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Centre for Stories

Short Talks – Rebecca Higgie

"There is always something magical about having a story read to you. When I think about being read to as a child, I always remember the pauses, the way the person reading the story held their breath before revealing something exciting, funny or shocking."

August 2, 2019

So many good people interact with us online and walk through our doors at the Centre for Stories, and so we’re pretty proud of the little community we’ve grown. Collaborations often turn into comradeships and patrons become friends. Short Talks is a series of interviews highlighting the remarkable people who have connected with us at the Centre for Stories. Some are writers, poets, and storytellers, and others are arts workers, community leaders, and small business owners.

We invite you to get to know our friends a little more.

Today we feature Rebecca Higgie.

You’re reading at our upcoming The Big Issue Fiction Edition event. Can you tell us a little about your family’s special connection to The Big Issue?

My mother Linda was responsible for getting funding and corporate subscriptions to set up The Big Issue’s Women’s Subscription Enterprise in Perth. Most of us are used to seeing a friendly face offering us The Big Issue as we walk to work or run to catch the train. But for many homeless women, selling The Big Issue on the streets can be very intimidating. The enterprise employs these women to pack subscriptions, giving them work in a safe and friendly environment. Mum was key in ensuring the enterprise was fully funded and that there were plenty of subscriptions to keep everyone busy!

Tickets to The Big Issue Launch available here.

What do you think audiences can expect from a live reading of a story—how will this event be different from us reading the magazine alone at home?

There is always something magical about having a story read to you. When I think about being read to as a child, I always remember the pauses, the way the person reading the story held their breath before revealing something exciting, funny or shocking. I often held my breath too. Reading alone can be just as immersive, but the joy of a live reading is in sharing those experiences – those pauses, gasps or giggles – with others. For me, actually hearing a story aloud, and hearing others respond, always makes the tale feel bigger somehow.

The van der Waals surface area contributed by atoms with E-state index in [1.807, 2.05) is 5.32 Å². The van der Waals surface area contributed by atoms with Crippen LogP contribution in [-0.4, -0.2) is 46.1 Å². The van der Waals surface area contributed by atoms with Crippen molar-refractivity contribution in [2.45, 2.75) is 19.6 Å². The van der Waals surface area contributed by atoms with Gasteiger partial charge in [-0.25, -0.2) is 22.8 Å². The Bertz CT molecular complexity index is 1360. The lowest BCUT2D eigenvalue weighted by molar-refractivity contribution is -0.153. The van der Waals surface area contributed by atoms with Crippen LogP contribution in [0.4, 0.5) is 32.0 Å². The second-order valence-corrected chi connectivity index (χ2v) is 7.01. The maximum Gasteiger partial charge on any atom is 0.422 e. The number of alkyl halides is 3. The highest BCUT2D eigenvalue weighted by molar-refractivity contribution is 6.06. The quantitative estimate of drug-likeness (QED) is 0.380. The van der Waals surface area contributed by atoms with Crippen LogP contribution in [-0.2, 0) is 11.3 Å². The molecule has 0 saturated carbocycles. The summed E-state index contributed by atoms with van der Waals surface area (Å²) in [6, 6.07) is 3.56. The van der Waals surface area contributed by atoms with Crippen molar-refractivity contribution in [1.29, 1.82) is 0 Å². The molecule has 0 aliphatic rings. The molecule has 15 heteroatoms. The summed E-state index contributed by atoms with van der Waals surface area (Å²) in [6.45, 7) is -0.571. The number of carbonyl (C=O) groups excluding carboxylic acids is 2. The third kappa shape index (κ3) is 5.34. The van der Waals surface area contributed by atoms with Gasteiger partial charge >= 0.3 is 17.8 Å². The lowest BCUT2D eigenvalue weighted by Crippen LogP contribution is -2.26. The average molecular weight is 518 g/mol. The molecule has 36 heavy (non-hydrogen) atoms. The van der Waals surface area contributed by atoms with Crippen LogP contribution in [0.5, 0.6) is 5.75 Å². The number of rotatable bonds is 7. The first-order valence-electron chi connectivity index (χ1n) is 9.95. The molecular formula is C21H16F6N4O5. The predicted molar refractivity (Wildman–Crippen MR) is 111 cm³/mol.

What does storytelling mean to you—and why is it important?

When I was little, I was amazed by how stories could capture me. I felt so many things when I read: wonder, sorrow, joy, horror. Stories made me feel alive and very human. To me, storytelling means feeling. It means connecting deeply. To tell someone a story is to ask them to feel what you feel. I think it’s an oddly intimate thing that we miss when we are reading off the page. We forget that someone worked very hard because they wanted us to feel something.

You recently won the inaugural Fogarty Literary Award for your manuscript The History of Mischief (congratulations, by the way!), a 12-year-long project you finished through sheer determination. Can you tell us more about motivating yourself to finish the work, and what kept you passionate about the story during this time?

Thank you! The novel will be released by Fremantle Press in 2020. After working on it for so long, I’m really thrilled.

Ultimately, my love of the story and my characters kept me going. I wanted to write something beautiful and magical about grief. I needed to tell the story, even if I didn’t always feel like I could write it.

Practically, I kept motivated by seeking the support of others. I set up a deadline club called The Tugboats with my creative friends, the writers Elizabeth Tan, Erin Pearce and Eva Bujalka, and the illustrator Mel Pearce. We have a Facebook group where we post deadlines as events and seek advice from each other. Having other people know my deadlines (and ask me how I was going!) kept me writing. I also used to ‘report’ my daily word count to my husband Yirga. He would always guess very low numbers and act amazed when I told him the real amount. This silly game always made it feel like a victory, even when I’d only written 400 or so words.

If you’d like to know more about The History of Mischief, you can read about it here. I also did a reading from the book in a Fremantle Press podcast, so you can get an idea of how I might sound at The Big Issue event!

What do you think you’ll take away from your experience with the Centre and this event?

I am currently on maternity leave from my job as the Library Officer at Guildford Primary, where I often read stories to children. I am quite good at doing the silly voices! It will be an exciting new experience to read a story aloud for adults. I hope I will take away that feeling of connection that I believe storytelling can create.


Rebecca is a writer from Perth. She fosters childhood literacy as the Library Officer at Guildford Primary, WA’s oldest public school. Formerly an academic at Curtin University and Brunel University London, she has published research on satire, politics and play. Her creative works have appeared in publications such as Westerly, Stories of Perth and Australian Love Poems. She won the 2019 Fogarty Literary Award for an unpublished manuscript. Her novel The History of Mischief will be published by Fremantle Press in 2020.


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